Wednesday, January 15, 2014

'Bakery' = 'baked goods' in Dublin!?!?

Well, at the Dublin airport at least. I changed planes there on the way to England (and then Scotland), and bought a quick cup of coffee at this place:


Anybody know offhand whether Irish English has this usage generally?

5 comments:

Dianna said...

I've definitely run across this usage before, though I can't remember exactly where... it may have been Australia or New Zealand. It pops up as a non-primary definition in a few dictionaries.

http://www.oxforddictionaries.com/us/definition/english/bakery

It's not quite like "cookery," of course, because the cookery is either the place you're cooking or the tools you're cooking with, not what the result of the cooking is, but I suppose it's not super far from the way "embroidery" works - embroider is the verb, and the result of embroidering is the embroidery.

EP said...

Must be that American influence again. <;-)

Anonymous said...

I am Irish, I think this is just a commercial blurb you have read, I have never heard anyone using bakery like this, But neither have I heard of 'baked goods' :-)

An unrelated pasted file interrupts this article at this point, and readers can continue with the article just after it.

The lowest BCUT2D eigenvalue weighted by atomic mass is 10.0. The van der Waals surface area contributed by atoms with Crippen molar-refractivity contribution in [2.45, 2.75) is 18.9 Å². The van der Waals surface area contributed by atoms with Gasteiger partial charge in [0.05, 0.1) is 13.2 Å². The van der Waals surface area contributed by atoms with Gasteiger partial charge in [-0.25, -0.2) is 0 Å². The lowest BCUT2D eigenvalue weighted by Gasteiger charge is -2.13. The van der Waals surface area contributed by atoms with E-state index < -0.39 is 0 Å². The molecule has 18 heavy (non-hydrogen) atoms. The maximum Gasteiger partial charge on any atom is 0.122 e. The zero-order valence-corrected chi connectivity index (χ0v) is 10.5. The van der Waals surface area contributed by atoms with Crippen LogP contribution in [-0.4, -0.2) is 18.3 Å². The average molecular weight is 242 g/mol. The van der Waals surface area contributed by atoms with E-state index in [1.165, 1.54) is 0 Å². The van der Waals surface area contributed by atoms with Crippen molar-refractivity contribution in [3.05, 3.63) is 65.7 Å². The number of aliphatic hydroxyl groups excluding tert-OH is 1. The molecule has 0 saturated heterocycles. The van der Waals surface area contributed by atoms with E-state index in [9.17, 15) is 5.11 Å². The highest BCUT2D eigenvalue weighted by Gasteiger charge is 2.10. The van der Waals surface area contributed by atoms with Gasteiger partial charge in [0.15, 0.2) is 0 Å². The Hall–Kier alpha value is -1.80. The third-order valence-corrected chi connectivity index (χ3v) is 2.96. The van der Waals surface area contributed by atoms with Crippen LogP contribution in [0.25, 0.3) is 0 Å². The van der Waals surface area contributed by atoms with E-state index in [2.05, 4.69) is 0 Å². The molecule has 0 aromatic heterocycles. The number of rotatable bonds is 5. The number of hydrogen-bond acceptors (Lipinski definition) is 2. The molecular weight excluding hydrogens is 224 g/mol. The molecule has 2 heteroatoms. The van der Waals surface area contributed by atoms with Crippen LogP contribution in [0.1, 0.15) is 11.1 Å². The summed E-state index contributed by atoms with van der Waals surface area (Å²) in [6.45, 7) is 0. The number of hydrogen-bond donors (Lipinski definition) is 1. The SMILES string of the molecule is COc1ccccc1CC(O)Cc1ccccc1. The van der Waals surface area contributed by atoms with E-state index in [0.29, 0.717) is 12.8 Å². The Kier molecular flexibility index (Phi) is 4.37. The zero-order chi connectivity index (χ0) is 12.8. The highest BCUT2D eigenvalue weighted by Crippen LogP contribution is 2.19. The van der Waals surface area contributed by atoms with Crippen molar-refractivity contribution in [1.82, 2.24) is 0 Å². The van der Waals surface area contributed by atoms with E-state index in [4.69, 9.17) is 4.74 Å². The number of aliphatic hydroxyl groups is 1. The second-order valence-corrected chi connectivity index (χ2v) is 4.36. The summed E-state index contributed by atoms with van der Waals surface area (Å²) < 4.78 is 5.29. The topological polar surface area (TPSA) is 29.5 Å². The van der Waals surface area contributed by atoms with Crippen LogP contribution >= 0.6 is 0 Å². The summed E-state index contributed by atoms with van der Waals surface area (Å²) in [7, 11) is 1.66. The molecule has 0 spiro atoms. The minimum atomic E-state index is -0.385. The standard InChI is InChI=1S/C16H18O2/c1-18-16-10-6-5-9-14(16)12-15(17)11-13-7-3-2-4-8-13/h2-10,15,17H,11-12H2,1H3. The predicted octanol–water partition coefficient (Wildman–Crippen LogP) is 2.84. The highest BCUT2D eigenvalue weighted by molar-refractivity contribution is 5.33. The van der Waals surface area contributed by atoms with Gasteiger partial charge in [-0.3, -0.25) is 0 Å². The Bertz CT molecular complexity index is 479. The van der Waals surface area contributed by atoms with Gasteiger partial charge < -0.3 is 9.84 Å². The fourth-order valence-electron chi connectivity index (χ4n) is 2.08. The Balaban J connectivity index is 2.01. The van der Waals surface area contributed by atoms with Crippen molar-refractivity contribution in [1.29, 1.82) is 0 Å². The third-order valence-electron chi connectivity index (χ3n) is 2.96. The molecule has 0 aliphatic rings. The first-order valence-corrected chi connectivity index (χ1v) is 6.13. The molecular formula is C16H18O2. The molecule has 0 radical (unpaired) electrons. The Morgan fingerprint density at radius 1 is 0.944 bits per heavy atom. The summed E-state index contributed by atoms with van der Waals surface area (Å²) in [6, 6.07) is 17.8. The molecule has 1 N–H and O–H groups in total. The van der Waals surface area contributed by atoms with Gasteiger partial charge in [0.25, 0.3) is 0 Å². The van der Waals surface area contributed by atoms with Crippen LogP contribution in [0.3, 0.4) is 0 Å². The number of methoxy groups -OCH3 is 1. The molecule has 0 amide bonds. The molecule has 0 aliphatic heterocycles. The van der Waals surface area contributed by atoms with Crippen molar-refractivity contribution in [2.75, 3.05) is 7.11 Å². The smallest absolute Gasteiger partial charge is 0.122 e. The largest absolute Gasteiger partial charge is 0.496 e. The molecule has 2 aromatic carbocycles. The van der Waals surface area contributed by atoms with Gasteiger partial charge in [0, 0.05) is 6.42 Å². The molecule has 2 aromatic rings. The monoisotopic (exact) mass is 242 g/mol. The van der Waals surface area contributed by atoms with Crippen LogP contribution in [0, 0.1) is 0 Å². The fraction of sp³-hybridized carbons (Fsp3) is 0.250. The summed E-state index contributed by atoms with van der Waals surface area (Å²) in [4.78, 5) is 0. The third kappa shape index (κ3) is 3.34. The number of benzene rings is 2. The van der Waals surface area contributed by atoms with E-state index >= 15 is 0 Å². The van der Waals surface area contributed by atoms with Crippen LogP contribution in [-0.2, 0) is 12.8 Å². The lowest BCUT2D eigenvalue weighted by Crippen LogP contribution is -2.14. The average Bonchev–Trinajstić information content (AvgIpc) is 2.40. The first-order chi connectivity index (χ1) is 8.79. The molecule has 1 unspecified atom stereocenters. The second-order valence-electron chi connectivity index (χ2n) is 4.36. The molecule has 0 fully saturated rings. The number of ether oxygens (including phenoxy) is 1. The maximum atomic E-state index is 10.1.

Stan said...

West of Ireland resident here. I've never heard this usage before either: bakery for me has always referred to the place or building, not the goods.

Iain Mac Eochagáin said...

I'm also Irish and have never heard of 'bakery' used in this sense. I used to live with a Californian who would refer to 'baked goods' and I've always thought there's no direct translation for that in Irish English. 'Baked goods' sounds foreign to me. I don't remember shops in Ireland naming that bit of the shop but if they did it might be 'Breads and Cakes', but that's not necessarily a section with freshly baked stuff. I know for a fact Lidl has a section with breads baked in the shop, but I don't know how they sign it in Ireland.